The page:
I saw this post on using Fiddler to tell the difference between an NTLM and a Kerberos connection to a web server.
If you aren't aware of what Fiddler is, it's a web proxy that will
allow you to see the communications between a web browser and a server.
You point to is as a proxy server and then you can display the traffic
in the Fiddler application itself. This kind of tool can help a lot
when performing security analysis, such as penentration testing a web
application (you can alter what's being sent back to a web server
without having to code up a web page), but it can also be useful when
troubleshooting why a given application isn't working.
One such application is SQL Server Reporting Services. If you're
connecting via Windows authentication and the Reporting Services is
installed on a different server than SQL Server, you have a double-hop
situation (one hop between the client and the SSRS server and a second
hop between the SSRS server and SQL Server). That leads to a failure
when NTLM is used because it doesn't support a double hop. Kerberos
does, when properly configured. When it's not, clients tend to drop
back to NTLM... thereby leading to a failure. Fiddler can help you spot
whether or not the initial connection to the web server is via NTLM or
Kerberos. How does help troubleshoot a Reporting Services issue? Well,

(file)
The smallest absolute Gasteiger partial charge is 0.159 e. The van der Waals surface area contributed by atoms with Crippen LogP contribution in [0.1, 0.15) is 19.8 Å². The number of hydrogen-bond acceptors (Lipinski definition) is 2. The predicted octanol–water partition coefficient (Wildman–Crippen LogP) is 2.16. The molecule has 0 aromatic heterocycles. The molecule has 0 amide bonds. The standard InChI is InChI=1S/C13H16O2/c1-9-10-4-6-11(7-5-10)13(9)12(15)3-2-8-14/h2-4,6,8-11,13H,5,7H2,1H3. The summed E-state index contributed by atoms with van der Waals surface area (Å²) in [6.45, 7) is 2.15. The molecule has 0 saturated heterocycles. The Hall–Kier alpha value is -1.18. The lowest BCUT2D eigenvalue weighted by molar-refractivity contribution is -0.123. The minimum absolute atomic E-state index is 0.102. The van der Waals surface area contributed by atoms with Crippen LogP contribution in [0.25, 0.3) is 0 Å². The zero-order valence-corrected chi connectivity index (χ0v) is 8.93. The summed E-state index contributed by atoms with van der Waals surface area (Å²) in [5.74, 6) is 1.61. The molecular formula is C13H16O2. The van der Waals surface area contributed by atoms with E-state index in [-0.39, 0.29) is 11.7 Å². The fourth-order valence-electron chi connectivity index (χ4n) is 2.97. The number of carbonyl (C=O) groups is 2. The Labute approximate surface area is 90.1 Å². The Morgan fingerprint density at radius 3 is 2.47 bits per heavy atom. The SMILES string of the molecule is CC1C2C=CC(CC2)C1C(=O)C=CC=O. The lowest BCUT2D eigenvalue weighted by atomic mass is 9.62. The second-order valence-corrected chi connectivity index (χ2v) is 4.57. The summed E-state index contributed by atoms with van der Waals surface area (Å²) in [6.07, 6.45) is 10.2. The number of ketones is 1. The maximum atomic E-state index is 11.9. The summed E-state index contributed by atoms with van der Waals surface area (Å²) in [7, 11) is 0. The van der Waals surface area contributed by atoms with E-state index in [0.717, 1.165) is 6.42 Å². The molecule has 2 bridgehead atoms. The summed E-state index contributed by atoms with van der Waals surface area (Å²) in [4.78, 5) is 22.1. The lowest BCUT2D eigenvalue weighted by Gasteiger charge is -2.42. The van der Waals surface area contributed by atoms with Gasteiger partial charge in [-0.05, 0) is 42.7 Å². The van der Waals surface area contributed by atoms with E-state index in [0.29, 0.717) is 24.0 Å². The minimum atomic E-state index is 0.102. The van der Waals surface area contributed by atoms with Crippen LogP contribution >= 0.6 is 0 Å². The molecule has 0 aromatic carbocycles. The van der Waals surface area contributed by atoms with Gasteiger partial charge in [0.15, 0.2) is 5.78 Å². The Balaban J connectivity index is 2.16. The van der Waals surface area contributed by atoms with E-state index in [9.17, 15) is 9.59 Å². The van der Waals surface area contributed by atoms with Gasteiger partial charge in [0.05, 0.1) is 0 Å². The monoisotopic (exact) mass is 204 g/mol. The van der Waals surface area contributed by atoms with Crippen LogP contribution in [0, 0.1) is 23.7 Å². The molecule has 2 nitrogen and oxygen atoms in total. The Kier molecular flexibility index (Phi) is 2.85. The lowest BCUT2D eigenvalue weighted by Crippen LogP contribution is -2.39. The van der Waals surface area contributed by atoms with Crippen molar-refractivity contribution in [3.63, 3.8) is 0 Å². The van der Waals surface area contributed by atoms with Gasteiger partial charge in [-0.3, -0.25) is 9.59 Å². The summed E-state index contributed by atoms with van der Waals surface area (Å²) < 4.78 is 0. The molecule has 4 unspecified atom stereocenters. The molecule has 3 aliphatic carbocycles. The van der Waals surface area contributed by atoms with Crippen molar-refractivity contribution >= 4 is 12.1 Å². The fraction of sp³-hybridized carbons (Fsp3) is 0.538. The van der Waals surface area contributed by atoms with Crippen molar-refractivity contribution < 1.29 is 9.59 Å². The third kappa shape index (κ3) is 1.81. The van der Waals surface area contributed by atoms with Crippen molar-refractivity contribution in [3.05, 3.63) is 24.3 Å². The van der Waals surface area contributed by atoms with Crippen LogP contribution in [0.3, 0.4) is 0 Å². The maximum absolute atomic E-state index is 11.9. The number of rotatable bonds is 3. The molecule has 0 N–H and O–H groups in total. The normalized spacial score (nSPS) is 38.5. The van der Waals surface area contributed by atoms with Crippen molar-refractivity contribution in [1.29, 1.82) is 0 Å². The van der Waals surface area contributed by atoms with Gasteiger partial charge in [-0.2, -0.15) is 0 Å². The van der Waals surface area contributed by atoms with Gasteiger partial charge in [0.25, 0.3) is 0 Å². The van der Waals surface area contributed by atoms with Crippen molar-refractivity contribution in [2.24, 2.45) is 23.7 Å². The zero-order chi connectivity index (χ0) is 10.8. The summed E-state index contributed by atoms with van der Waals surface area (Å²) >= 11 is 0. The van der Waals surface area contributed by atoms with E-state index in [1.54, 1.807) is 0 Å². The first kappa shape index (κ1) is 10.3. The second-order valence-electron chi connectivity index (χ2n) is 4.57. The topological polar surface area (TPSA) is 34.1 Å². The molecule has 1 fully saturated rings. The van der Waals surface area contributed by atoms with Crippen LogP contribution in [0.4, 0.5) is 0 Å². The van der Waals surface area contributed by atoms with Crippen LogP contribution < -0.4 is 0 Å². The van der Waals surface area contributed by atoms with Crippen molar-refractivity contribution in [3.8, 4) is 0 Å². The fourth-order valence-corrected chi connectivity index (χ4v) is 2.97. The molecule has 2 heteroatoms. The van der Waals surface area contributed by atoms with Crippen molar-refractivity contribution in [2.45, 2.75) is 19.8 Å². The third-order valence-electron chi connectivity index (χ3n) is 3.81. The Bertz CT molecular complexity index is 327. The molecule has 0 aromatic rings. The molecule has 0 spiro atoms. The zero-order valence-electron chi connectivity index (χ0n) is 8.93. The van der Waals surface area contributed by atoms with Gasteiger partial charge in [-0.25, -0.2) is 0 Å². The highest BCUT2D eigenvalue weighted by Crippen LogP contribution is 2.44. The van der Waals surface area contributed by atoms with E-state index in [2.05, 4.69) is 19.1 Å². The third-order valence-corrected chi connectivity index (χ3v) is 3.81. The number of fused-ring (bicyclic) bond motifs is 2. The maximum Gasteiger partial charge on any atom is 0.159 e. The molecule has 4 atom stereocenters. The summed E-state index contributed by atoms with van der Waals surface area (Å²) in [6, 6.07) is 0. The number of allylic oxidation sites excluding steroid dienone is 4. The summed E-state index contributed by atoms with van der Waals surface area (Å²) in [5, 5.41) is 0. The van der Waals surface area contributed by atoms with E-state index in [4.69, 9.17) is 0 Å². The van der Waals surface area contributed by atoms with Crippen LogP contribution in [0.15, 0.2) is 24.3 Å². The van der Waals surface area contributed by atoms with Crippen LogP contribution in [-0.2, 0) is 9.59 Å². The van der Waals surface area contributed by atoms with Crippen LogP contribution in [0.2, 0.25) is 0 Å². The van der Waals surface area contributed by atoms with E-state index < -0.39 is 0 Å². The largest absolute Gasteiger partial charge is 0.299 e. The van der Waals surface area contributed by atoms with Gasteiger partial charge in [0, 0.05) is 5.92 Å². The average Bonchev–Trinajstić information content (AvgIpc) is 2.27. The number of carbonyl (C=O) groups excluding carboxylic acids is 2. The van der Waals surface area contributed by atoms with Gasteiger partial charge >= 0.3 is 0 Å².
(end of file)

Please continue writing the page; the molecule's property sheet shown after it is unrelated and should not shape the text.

if the issue is because of security where you're seeing NT
Authority\Anonymous Logon on the SQL Server side, understanding how the
client the connecting to the web server can tell us where to start
looking for issues.
If it's connecting via NTLM, you need to look at the client and SSRS server to
determine what is misconfigured. The client may be set to only pass
credentials automatically when the server is in the Intranet zone and
the client doesn't recognize the server is in the Intranet zone. The
client may be set up where it doesn't use integrated Windows
Authentication (this is the default with IE 6 SP1, unfortunately). The NTAuthenticationProviders setting for the web site
may not be set to use Negotatie, which is Kerberos. These are some of
the more likely possibilities.
It's the connectiong is being made with Kerberos, than that means the connection between the SSRS and
the SQL Server is likely where the issue is. In that case it could be the web server isn't
setup to allow delegation in Active Directory, the application pool identity isn't set up
to delegate within Active Directory (if Network Service is used, this is the computer account
itself, which the first setting takes care of), if the application pool
identity isn't Network Service it may not have a Service Principal Name
(SPN) for HTTP, if you're using a common name that's differerent from
the actual server name an SPN might be required, or it could mean the
SQL Server doesn't have a properly registered (SPN).
Now, can you get the same information using a network sniffer? Yes.
However, using Fiddler may be easier for those who aren't experienced
with dealing with packet traces.